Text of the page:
Patrice Dougan is the Herald's education reporter.

Parents crave better kids' menus - poll

Restaurants should try to be "more creative" with their options for children: expert.Photo / Thinkstock
Restaurants should try to be "more creative" with their options for children: expert.Photo / Thinkstock

Parents are voting with their feet and choosing restaurants that offer healthier options for their children than the traditional chicken nuggets and chips, as a new survey shows the majority of people want to see improved kids' menus.

Almost three-quarters of people would rather restaurants and cafes offered healthier dishes for children in preference to more vegan/vegetarian and gluten and allergy-free options, or providing nutritional and calorie content on a menu, says the latest American Express dining survey.

The UMR survey of 1000 New Zealanders' eating out habits showed strong support for an improvement in the type of food offered to kids, mirroring an international trend to move away from the traditional chicken nuggets and chips options.

Marisa Bidois, chief executive of the Restaurant Association of New Zealand, said many restaurants were already starting to respond to such demand from parents, and those that did were reaping the rewards.

"Many of our members are already making changes to their children's menu and we expect that as this trend gathers momentum, more restaurants will respond to customer demand," she said.

Linda Outhwaite, president of the Clinical Nutrition Association, said restaurants were becoming more adept at catering for children.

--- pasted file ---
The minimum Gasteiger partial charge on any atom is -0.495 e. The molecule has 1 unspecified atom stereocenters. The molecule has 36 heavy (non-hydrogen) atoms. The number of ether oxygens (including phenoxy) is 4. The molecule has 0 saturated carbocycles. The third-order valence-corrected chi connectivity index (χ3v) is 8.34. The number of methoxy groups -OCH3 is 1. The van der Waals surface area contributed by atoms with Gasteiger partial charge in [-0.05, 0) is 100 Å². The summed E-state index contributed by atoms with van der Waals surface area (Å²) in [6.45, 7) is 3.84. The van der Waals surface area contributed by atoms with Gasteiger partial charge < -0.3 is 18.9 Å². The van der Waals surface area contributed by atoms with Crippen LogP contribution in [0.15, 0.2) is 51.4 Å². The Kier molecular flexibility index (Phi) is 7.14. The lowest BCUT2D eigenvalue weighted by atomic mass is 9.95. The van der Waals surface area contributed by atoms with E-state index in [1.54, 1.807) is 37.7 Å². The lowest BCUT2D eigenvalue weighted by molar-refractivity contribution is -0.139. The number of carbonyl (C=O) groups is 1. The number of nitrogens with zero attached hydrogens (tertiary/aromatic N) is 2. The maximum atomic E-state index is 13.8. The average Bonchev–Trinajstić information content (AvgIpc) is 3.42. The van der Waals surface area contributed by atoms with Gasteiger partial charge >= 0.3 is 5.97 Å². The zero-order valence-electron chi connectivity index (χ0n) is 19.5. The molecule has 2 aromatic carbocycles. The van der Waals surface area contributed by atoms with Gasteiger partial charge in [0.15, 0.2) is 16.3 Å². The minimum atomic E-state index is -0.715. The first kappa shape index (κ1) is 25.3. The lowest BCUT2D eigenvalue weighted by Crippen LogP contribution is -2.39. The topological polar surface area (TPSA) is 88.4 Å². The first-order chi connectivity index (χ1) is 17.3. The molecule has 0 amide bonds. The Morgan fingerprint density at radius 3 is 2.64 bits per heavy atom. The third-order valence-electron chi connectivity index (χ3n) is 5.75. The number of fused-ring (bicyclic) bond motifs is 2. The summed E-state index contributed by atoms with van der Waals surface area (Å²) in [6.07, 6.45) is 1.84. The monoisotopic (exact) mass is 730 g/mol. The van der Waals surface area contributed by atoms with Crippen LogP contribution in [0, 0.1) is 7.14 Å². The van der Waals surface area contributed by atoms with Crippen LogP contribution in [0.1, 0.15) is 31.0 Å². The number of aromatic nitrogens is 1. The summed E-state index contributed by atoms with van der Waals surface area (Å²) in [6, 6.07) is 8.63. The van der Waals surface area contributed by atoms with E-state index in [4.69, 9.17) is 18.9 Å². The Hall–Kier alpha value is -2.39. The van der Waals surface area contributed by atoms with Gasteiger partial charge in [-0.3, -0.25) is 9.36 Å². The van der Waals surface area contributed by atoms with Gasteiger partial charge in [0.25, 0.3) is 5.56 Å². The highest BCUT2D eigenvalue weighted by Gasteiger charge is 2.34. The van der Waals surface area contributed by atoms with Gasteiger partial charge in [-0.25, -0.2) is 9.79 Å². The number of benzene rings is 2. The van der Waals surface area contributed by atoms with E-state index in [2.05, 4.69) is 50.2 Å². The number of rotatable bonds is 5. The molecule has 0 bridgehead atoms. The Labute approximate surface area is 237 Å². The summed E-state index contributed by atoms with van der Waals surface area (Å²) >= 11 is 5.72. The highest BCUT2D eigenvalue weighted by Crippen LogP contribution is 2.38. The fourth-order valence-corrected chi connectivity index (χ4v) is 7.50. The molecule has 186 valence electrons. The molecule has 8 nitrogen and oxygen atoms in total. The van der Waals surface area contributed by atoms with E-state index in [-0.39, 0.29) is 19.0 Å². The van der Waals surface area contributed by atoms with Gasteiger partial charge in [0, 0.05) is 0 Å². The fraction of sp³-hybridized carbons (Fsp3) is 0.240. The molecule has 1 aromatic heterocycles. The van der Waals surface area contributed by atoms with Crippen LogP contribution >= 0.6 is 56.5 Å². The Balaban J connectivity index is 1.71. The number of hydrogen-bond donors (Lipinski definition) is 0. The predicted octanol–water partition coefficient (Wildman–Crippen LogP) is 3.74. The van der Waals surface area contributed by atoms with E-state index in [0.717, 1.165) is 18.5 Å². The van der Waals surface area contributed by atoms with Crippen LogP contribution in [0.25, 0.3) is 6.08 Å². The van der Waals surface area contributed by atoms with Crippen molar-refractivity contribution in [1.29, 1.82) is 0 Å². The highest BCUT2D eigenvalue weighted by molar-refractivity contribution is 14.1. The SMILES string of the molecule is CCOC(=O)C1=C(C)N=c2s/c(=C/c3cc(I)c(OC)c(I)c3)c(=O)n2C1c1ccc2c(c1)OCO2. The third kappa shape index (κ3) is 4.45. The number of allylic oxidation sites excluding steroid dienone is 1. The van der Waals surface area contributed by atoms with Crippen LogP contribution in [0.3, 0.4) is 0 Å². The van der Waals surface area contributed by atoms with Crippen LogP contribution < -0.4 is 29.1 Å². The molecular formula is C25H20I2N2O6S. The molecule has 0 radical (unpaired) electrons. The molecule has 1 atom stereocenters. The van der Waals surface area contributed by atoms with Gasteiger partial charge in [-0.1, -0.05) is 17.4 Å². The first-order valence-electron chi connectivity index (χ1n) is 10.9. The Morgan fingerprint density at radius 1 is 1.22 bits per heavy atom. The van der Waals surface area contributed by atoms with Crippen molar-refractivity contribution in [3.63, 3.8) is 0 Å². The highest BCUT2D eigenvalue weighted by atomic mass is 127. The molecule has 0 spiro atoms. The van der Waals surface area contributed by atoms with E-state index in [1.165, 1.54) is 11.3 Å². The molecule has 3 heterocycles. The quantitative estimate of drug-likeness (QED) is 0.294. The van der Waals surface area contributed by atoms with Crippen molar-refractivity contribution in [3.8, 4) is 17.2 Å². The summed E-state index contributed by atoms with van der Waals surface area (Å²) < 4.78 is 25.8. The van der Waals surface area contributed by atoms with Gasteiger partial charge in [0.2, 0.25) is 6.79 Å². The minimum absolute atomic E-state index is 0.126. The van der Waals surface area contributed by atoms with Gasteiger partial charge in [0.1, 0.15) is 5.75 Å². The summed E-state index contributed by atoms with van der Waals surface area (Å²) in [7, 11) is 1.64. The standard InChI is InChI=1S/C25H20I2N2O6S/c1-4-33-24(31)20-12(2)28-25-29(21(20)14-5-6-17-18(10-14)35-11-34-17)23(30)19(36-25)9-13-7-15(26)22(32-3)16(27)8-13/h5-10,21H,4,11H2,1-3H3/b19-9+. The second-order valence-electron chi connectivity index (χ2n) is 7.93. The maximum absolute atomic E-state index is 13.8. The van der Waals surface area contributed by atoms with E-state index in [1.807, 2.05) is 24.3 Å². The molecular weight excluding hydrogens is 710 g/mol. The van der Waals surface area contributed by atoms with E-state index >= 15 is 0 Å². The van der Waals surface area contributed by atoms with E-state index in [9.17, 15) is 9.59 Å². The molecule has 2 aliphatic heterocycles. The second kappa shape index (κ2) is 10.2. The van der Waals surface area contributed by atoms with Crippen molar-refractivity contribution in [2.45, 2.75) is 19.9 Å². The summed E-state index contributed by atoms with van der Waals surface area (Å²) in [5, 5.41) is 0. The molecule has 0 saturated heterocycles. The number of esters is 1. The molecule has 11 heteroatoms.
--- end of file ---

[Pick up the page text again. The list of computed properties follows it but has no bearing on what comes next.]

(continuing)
"I think most places now are becoming a bit more aware because a lot of people have food intolerances or allergies so they're more open to change or to provide something if needed, so 'always ask' is my advice and go to restaurants that are happy to accommodate you."

She said restaurants should try to be "more creative" with their options for children.

At Auckland's Wynyard Quarter yesterday, Karen and James Wong, on holiday from Melbourne, were enjoying a meal with their sons Jamieson, 6, and Joshua, 4. They had found it difficult to get away from the fish and chips options for their children during their week-long break.

"I prefer pasta and healthier options," said Karen. "I haven't been able to find much pasta so we've been going to Chinese places for noodles or rice."

Fiona Wylens, with her husband, Terry, and sons Steven, 11, and Timothy, 9, said she would prefer restaurants to provide smaller versions of adult dishes, as well as other "funky" options such as "traffic-light" and "pink-panther" style drinks.

"They [the children] eat everything we eat so if a restaurant only has nuggets and chips or hotdogs we wouldn't bother [going in]."

She said the family tended to choose Indian, Thai or Vietnamese places because the food was healthier and more affordable.

Changing tastes

Main factors influencing choice of restaurant were:

* Food quality 56 per cent
* Affordability 55 per cent
* Quality of service 50 per cent

Sources for restaurant referrals:

* Personal reference 87 per cent
* Online reviews 30 per cent
* Restaurant websites 30 per cent
* Internet offers 26 per cent.


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